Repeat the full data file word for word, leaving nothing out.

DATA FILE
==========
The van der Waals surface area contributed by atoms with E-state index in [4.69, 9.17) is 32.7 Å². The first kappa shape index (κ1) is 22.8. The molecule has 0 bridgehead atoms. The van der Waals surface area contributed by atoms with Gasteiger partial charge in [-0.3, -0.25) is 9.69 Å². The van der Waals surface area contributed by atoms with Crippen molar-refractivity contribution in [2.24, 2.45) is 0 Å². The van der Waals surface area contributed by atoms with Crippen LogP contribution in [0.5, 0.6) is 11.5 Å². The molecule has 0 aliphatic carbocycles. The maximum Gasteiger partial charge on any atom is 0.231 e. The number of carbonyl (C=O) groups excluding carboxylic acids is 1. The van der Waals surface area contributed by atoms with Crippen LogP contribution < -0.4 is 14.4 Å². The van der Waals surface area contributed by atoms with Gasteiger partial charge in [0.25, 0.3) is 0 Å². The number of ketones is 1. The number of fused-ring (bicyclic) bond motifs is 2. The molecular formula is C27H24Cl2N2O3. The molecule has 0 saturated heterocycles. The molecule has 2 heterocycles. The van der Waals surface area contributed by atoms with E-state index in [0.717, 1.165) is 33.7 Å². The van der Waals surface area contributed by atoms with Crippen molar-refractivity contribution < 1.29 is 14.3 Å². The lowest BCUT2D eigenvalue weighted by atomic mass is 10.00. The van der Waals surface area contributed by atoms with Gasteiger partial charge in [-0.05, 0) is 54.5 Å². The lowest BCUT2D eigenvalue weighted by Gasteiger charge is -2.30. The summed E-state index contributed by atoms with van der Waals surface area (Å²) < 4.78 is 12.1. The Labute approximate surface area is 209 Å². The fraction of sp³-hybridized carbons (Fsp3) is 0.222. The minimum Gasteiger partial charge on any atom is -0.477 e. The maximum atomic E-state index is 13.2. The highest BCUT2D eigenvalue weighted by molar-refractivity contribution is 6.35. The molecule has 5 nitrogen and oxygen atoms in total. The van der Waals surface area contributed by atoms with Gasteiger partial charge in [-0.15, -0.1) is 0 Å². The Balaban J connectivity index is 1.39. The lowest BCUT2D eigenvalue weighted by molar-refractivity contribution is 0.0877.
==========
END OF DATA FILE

The van der Waals surface area contributed by atoms with E-state index in [4.69, 9.17) is 32.7 Å². The first kappa shape index (κ1) is 22.8. The molecule has 0 bridgehead atoms. The van der Waals surface area contributed by atoms with Gasteiger partial charge in [-0.3, -0.25) is 9.69 Å². The van der Waals surface area contributed by atoms with Crippen molar-refractivity contribution in [2.24, 2.45) is 0 Å². The van der Waals surface area contributed by atoms with Crippen LogP contribution in [0.5, 0.6) is 11.5 Å². The molecule has 0 aliphatic carbocycles. The maximum Gasteiger partial charge on any atom is 0.231 e. The number of carbonyl (C=O) groups excluding carboxylic acids is 1. The van der Waals surface area contributed by atoms with Crippen LogP contribution < -0.4 is 14.4 Å². The van der Waals surface area contributed by atoms with Gasteiger partial charge in [0.25, 0.3) is 0 Å². The number of ketones is 1. The number of fused-ring (bicyclic) bond motifs is 2. The molecular formula is C27H24Cl2N2O3. The molecule has 0 saturated heterocycles. The molecule has 2 heterocycles. The van der Waals surface area contributed by atoms with E-state index in [0.717, 1.165) is 33.7 Å². The van der Waals surface area contributed by atoms with Crippen molar-refractivity contribution < 1.29 is 14.3 Å². The lowest BCUT2D eigenvalue weighted by atomic mass is 10.00. The van der Waals surface area contributed by atoms with Gasteiger partial charge in [-0.05, 0) is 54.5 Å². The lowest BCUT2D eigenvalue weighted by Gasteiger charge is -2.30. The summed E-state index contributed by atoms with van der Waals surface area (Å²) < 4.78 is 12.1. The Labute approximate surface area is 209 Å². The fraction of sp³-hybridized carbons (Fsp3) is 0.222. The minimum Gasteiger partial charge on any atom is -0.477 e. The maximum atomic E-state index is 13.2. The highest BCUT2D eigenvalue weighted by molar-refractivity contribution is 6.35. The molecule has 5 nitrogen and oxygen atoms in total. The van der Waals surface area contributed by atoms with Gasteiger partial charge in [-0.15, -0.1) is 0 Å². The Balaban J connectivity index is 1.39. The lowest BCUT2D eigenvalue weighted by molar-refractivity contribution is 0.0877.